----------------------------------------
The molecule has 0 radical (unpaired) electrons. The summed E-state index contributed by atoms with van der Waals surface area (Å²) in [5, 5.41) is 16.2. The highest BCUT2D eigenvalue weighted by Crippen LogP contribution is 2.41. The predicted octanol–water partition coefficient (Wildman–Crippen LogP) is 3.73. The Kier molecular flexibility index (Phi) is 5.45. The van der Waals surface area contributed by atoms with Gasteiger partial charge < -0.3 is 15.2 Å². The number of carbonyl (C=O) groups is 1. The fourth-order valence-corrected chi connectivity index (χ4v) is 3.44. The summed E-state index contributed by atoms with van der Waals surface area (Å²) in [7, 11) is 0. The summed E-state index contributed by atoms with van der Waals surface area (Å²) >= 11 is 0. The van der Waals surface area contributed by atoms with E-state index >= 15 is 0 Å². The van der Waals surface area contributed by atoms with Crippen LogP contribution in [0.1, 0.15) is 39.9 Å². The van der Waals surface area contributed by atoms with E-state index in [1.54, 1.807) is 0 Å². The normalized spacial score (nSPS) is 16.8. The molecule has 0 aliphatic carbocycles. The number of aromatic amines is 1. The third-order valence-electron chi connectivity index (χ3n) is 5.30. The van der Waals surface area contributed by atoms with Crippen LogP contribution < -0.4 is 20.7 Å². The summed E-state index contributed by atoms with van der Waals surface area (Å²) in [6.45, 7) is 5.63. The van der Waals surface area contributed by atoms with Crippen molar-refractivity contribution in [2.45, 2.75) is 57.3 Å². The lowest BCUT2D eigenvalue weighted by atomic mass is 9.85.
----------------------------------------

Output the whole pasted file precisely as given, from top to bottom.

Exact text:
The molecule has 0 radical (unpaired) electrons. The summed E-state index contributed by atoms with van der Waals surface area (Å²) in [5, 5.41) is 16.2. The highest BCUT2D eigenvalue weighted by Crippen LogP contribution is 2.41. The predicted octanol–water partition coefficient (Wildman–Crippen LogP) is 3.73. The Kier molecular flexibility index (Phi) is 5.45. The van der Waals surface area contributed by atoms with Gasteiger partial charge < -0.3 is 15.2 Å². The number of carbonyl (C=O) groups is 1. The fourth-order valence-corrected chi connectivity index (χ4v) is 3.44. The summed E-state index contributed by atoms with van der Waals surface area (Å²) in [7, 11) is 0. The summed E-state index contributed by atoms with van der Waals surface area (Å²) >= 11 is 0. The van der Waals surface area contributed by atoms with E-state index >= 15 is 0 Å². The van der Waals surface area contributed by atoms with Crippen LogP contribution in [0.1, 0.15) is 39.9 Å². The van der Waals surface area contributed by atoms with E-state index in [1.54, 1.807) is 0 Å². The normalized spacial score (nSPS) is 16.8. The molecule has 0 aliphatic carbocycles. The number of aromatic amines is 1. The third-order valence-electron chi connectivity index (χ3n) is 5.30. The van der Waals surface area contributed by atoms with Crippen LogP contribution < -0.4 is 20.7 Å². The summed E-state index contributed by atoms with van der Waals surface area (Å²) in [6.45, 7) is 5.63. The van der Waals surface area contributed by atoms with Crippen molar-refractivity contribution in [2.45, 2.75) is 57.3 Å². The lowest BCUT2D eigenvalue weighted by atomic mass is 9.85.